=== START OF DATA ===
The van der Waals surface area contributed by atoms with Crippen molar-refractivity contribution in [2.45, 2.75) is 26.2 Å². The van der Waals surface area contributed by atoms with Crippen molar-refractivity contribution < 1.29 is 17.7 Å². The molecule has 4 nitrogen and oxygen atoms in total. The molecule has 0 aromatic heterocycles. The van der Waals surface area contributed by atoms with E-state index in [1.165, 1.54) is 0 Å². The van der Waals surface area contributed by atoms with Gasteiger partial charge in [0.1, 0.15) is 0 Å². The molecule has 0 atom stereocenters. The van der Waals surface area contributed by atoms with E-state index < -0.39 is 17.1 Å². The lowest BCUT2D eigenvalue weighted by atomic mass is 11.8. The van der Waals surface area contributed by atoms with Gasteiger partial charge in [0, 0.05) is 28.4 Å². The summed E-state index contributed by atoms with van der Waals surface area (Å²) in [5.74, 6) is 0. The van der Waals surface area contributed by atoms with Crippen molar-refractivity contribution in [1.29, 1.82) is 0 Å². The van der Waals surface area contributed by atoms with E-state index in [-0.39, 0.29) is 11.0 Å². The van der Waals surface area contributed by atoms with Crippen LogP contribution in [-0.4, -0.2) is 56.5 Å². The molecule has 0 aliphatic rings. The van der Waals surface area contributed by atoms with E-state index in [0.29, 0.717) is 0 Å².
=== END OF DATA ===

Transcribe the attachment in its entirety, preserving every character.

The van der Waals surface area contributed by atoms with Crippen molar-refractivity contribution in [2.45, 2.75) is 26.2 Å². The van der Waals surface area contributed by atoms with Crippen molar-refractivity contribution < 1.29 is 17.7 Å². The molecule has 4 nitrogen and oxygen atoms in total. The molecule has 0 aromatic heterocycles. The van der Waals surface area contributed by atoms with E-state index in [1.165, 1.54) is 0 Å². The van der Waals surface area contributed by atoms with Gasteiger partial charge in [0.1, 0.15) is 0 Å². The molecule has 0 atom stereocenters. The van der Waals surface area contributed by atoms with E-state index < -0.39 is 17.1 Å². The lowest BCUT2D eigenvalue weighted by atomic mass is 11.8. The van der Waals surface area contributed by atoms with Gasteiger partial charge in [0, 0.05) is 28.4 Å². The summed E-state index contributed by atoms with van der Waals surface area (Å²) in [5.74, 6) is 0. The van der Waals surface area contributed by atoms with Crippen molar-refractivity contribution in [1.29, 1.82) is 0 Å². The van der Waals surface area contributed by atoms with E-state index in [-0.39, 0.29) is 11.0 Å². The van der Waals surface area contributed by atoms with Crippen LogP contribution in [-0.4, -0.2) is 56.5 Å². The molecule has 0 aliphatic rings. The van der Waals surface area contributed by atoms with E-state index in [0.29, 0.717) is 0 Å².